A handful of us, including Wayne Fish, Rob Parent, Les Bowen, and Tim Panaccio, were fortunate to have a front-row seat to the Eric Lindros saga from its giddy beginnings to its acrimonious end. From being traded to the Flyers and Rangers on the same day in 1992 to lying concussed on the ice in Game 7 of the 2000 Conference Finals, Lindros’ career as a Flyer was fraught with controversy.
NEWARK, N.J. >> It’s not like the Flyers’ power play had been performing badly this season. But suddenly, it’s a force to be reckoned with. Case in point: Saturday night’s game at the New Jersey Devils, where the Flyers scored twice with the man advantage, rallying for a 5-3 win at the Prudential Center. The Flyers have seven power-play goals in their last four games (all victories), the most productive four-game stretch of the season.
VOORHEES, N.J. – Just how much did Bloomsburg University student Jackie Lithgow appreciate what the Flyers did for him three years ago after he suffered a brain injury from a personal attack on campus? Well, for one thing, he put on a pair of sneakers the team gave him and didn’t take them off for a year and a half. “Except to go to bed,’’ he says with a chuckle on Wednesday at the Skate Zone. The first time Lithgow visited the Flyers, he was confined to a wheelchair.
Muck Rack makes it simple to find people, tweets, or articles that mention any name, keyword, company, hashtag etc. We've compiled this guide to help you make the most of your search.
Selecting a term
Start searching tweets, articles from media outlets, articles mentioned in tweets, journalists'
names, titles and bios with some suggested searches:
Companies or Topics (e.g. iPhone, Microsoft)
Phrases (e.g. "cloud computing") — use quotes to keep the terms together
Twitter handles (e.g. @username) — returns those who have mentioned or replied to
Names (e.g. "David Pogue")
Hashtags (e.g. #sxsw, #london2012)
Bio details (e.g. vegan, Olympics, father)
Muck Rack's Advanced Search allows for many boolean operators.
Find results that mention multiple specified terms, use AND or
+. For example, ensure each result contains both Elon Musk and Mark Zuckerberg by
searching Musk AND Zuckerberg or Musk + Zuckerberg.
Use the operators OR or , to broaden your search when you'd like either of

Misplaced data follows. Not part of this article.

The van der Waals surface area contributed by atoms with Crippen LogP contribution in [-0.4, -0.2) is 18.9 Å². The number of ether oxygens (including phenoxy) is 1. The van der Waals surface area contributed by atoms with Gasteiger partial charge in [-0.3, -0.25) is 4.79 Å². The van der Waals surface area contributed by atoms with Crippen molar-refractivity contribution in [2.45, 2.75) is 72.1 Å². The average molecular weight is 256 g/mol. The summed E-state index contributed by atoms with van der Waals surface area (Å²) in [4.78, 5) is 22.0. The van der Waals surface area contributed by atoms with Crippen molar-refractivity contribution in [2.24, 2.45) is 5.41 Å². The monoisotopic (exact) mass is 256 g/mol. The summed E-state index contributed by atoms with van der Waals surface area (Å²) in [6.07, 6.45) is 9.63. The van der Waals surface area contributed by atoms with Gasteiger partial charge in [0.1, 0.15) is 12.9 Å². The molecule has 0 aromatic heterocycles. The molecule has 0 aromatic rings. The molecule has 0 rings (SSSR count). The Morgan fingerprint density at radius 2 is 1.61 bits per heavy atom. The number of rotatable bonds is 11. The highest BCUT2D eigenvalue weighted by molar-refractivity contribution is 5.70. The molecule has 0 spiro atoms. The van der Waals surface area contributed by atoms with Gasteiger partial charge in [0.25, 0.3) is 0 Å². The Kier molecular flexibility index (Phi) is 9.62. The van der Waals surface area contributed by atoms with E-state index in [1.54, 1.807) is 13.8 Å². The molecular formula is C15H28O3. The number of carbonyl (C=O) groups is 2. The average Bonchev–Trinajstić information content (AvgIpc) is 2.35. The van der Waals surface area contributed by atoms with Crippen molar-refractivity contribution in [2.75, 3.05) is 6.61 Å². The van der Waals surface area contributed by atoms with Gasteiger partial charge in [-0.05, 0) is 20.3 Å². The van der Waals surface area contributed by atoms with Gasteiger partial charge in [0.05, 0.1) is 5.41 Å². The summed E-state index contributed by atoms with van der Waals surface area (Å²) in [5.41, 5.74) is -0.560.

multiple terms to appear in results. (This is the default behavior of our search when no operators
are used). For example, results will contain either cake or cookie by searching cake OR cookie or cake,cookie
Use NOT or - to subtract results from your search. For
example, searching Disney will yield results about the Walt Disney Company as well as Walt Disney
World Resort. To exclude mentions of Disney World, search for Disney -World or Disney
When using one of these operators with a phrase, enclose it in quotation marks. For example, you can
find results about smartphones excluding Apple's iPhone 4S by searching smartphone -"iPhone
Exact case matching or punctuation
If you're searching for a brand name or keyword that relies on specific punctuation marks or capitalization, you can
find results that match your exact query by adding matchcase: before the keyword you're searching for, like matchcase:E*TRADE .
Use parentheses to separate multiple
boolean phrases. For example, to find journalists talking about having fun in Disney World or
Disneyland, search for ("disney world" OR disneyland) AND fun.
An asterisk can be used to search for any variation of a root word truncated by the asterisk. For example, searching for admin* will return results for administrator, administration, administer, administered, etc.
A near operator is an AND operator where you can control the distance between the words. You can vary the distance the near operation uses by adding a forward slash and number (between 0-99) such as strawberries NEAR/10 "whipped cream", which means the strawberries must exist within 10 words of "whipped cream".